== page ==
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While many of their classmates are relaxing by the ocean, some Hollywood students spent the early part of their summer learning about it.

As part of South Broward High School's marine magnet program, students spent two weeks at the Ocean STEM Summer Camp for hands-on learning.

"It's a greater experience than just being in the classroom," said senior Brittany Sheflin. "It's more fun and we do learn a lot. Camp is a more interesting experience."

Sheflin discussed the experience as she helped program a computer chip for a remotely operated vehicle.

"You wouldn't get to do this in a classroom because of time restraints and the pressure of grades," she said.

The first week of Ocean STEM (science, technology, engineering and math) was spent at Nova Southeastern University's Halmos College of Natural Sciences and Oceanography in Dania Beach. There, students learned from professors about the climate, environments and life under the sea, and gained experience with marine technology.

Teams of students spent the second week building and programming ROVs for underwater use and research. They also took a boat trip to gain field experience studying sharks and gathering data. They were earlier able to test their equipment at the school's new aquatics facility, which opened in March.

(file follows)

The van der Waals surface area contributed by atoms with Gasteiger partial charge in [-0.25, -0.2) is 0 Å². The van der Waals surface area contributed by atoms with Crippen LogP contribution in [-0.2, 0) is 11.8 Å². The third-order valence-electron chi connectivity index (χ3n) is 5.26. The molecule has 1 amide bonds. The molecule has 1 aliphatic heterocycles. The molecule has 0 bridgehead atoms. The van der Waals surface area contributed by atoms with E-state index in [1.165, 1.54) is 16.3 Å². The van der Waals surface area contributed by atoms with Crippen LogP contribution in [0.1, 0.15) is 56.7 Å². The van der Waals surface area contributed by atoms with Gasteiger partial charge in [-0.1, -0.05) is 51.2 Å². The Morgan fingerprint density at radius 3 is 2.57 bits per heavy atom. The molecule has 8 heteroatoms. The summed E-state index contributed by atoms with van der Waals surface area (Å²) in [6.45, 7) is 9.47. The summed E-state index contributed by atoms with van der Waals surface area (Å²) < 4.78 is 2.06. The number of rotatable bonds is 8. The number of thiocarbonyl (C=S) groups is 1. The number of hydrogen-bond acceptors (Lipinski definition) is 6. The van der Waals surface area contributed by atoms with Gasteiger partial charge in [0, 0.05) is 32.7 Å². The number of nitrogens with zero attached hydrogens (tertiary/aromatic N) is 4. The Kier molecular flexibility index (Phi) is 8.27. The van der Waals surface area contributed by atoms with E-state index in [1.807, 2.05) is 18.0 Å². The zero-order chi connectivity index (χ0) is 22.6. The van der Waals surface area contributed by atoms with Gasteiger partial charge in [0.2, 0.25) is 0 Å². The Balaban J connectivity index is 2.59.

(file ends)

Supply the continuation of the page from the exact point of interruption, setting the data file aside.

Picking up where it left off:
"We want [the students] to get the wider picture of marine biology and marine technology," said South Broward teacher Debra Hixon. "They don't understand there's a whole other side with the technology."

Hixon said the camp provides a great learning experience.

"It's nice to be able to learn in a camp setting," she said. "Kids tend to be a little more creative without the pressure of grades. And here they'll be able to make mistakes and be on their own. They're going to try things they may not normally try."

The 20 students who attended the camp will receive volunteer credit, and once school starts, they will help train and teach their classmates.

"Hopefully, we're training leaders of tomorrow," Hixon said.

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